References and additional reading FYI:

www.gbcsa.org.za

www.worldgbc.org

www.uncsf2012.org

Role of Sustainable Transport in the Creation of Sustainable Cities

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Cities, especially African cities are facing increasing challenges in terms of resource scarcity, climate change, rural urban-migration, environmental degradation and disaster mitigation. Urbanisation and the growth of cities is increasingly placing pressure on land, energy and resources resulting in increased environmental threats and vulnerabilities and it is estimated that two thirds of the world’s population will be living in cities by 2030. 

The transport system of a city is an effective reflection of the quality of life, the range and location of activities and the range and availability of goods and services within a city. Thus it is evident that transportation and transport systems are integral to the effective and equitable functioning of a city. The significance of the role of transportation within a city is further reiterated by the following:

  • Approximately 20-30 percent of a city’s land-use budget is used for transportation infrastructure and to facilitate transportation (Mathew and Rao, 2006).
  • According to the South African Ministry of Science and Technology (2011) the transport sector accounts for 30% of the country’s GHG emissions and is therefore considered a major GHG contributor.
  • Transportation has the ability to integrate as well as isolate cities and societies.
  • Globally automotive CO2 emissions are increasing steadily (IEE, 2009).
  • Globally transport is the second highest CO2 emitting sector with emissions being estimated to reach 18 billion tones by 2050 (IEE, 2009).

Transportation plays a key and critical role in the functioning of cities and is therefore able to play a fundamental and strategic role in the future of our cities. In particular, city’s transportation systems are able to play a significant role in reducing GHG emissions and facilitating resource use that is efficient, equitable and sustainable. Key factors impacting the manner in which a city utilizes resources are land use densities, primary activities and energy and transportation efficiencies. These issues are directly linked to the manner in which the city has developed, is planned and how the city will be planned and developed in the future.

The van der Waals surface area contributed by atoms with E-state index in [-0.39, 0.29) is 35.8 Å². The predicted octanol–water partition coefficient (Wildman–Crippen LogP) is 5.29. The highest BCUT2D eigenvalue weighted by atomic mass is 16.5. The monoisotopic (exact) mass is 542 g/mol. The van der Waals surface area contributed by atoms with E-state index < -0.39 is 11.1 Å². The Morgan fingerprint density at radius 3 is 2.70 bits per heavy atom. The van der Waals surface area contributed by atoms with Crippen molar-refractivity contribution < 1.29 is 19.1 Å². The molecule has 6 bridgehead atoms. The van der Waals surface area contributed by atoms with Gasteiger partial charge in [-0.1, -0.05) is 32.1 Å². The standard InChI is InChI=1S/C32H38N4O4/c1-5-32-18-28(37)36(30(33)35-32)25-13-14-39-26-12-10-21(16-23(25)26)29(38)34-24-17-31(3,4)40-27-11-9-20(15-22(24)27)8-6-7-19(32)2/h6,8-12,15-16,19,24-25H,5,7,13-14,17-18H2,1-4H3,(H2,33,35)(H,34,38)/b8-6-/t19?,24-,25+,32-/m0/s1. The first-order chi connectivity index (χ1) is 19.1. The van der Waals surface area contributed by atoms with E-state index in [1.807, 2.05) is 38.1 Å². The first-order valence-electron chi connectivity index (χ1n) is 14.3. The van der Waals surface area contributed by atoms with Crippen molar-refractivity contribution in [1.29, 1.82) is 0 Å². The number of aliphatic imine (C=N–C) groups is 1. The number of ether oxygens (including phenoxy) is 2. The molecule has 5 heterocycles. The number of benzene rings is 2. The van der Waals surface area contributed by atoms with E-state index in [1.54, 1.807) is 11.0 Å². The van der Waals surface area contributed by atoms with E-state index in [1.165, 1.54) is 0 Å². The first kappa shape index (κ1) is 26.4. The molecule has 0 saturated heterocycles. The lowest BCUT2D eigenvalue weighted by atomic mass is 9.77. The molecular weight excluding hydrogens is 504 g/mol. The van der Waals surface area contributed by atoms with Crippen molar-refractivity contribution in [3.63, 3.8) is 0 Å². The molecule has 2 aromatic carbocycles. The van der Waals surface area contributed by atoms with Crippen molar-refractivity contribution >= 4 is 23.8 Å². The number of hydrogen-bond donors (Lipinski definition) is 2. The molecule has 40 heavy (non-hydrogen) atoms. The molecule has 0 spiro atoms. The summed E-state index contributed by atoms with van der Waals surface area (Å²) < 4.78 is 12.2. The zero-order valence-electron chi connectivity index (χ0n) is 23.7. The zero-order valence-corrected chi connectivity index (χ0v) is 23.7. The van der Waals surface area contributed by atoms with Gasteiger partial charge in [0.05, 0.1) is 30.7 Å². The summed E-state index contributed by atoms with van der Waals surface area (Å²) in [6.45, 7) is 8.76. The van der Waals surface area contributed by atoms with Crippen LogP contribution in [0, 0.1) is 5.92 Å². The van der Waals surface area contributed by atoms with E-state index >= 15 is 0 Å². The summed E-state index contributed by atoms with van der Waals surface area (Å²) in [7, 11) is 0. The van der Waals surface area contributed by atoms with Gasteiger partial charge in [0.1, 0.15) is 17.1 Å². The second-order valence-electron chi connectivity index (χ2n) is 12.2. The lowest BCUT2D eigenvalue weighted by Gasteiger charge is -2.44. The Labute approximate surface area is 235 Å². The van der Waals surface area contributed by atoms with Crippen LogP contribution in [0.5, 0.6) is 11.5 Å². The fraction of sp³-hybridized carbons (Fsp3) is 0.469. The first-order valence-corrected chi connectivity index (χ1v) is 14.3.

In order to facilitate more sustainable transportation and ultimately sustainable cities the key sustainable transport characteristics that  should be incorporated into city planning are as follows:

  • Cities should be planned to be inclusive, to facilitate accessibility and be equitable.
  • Cities should be planned with pedestrian and cyclist accessibility and movement as the priority.
  • Cycling and other non-green house gas emitting modes of transport should be prioritized above motorized and other green house gas emitting modes of transport.
  • Pavements and cycling lanes should be planned for and integrated into all new development applications.
  • Pedestrian and cycling facilities should be linked to public transport networks.
  • Public transport should be prioritized over individual car based transportation. In this regard linkages to stations and bus routes must be planned, integrated and effectively implemented with the aim of promoting public transport use above individual car based transportation.
  • Transport systems should be tailored to the size, form and key functions of the city with the aim of providing a balanced transport system.

REFERENCES:

Department of Transport 2005(a): National household travel survey (NHTS), 2003 technical report. Department of Transport

Department of Transport 2005(b): National household travel survey (NHTS), 2003 key results of the national household travel survey. Department of Transport

Mathew T and K Rao 2006: Role of Transportation in Society. IEE 2009: Green House Gas Emissions and the Transport Sector, Panorama www.ifp.com

Jargon: Getting In The Way Of Sustainable Development

I often find myself sitting in a meeting or workshop being bombarded by words and concepts such as sustainable development, sustainability green, green economy, green infrastructure, low-carbon, low-carbon economy and other fashionable jargon.
The meaning of sustainable development and the concept of sustainability had always been pretty clear to me. However recently as the focus on sustainable development, environmental degradation and climate change has increased sustainable development and sustainability morphed into “naughty words” and everyone started fixating on climate change, low-carbon and “green” instead. There are various reasons for this one of which is probably due to overuse and green wash and misdirected energies within the sector. As a result green economy, green jobs, green infrastructure, low-carbon economy … etc … became the ‘words/ concepts’ du jour. Unfortunately, each of these words and concepts translate differently depending on the context within which they are being used.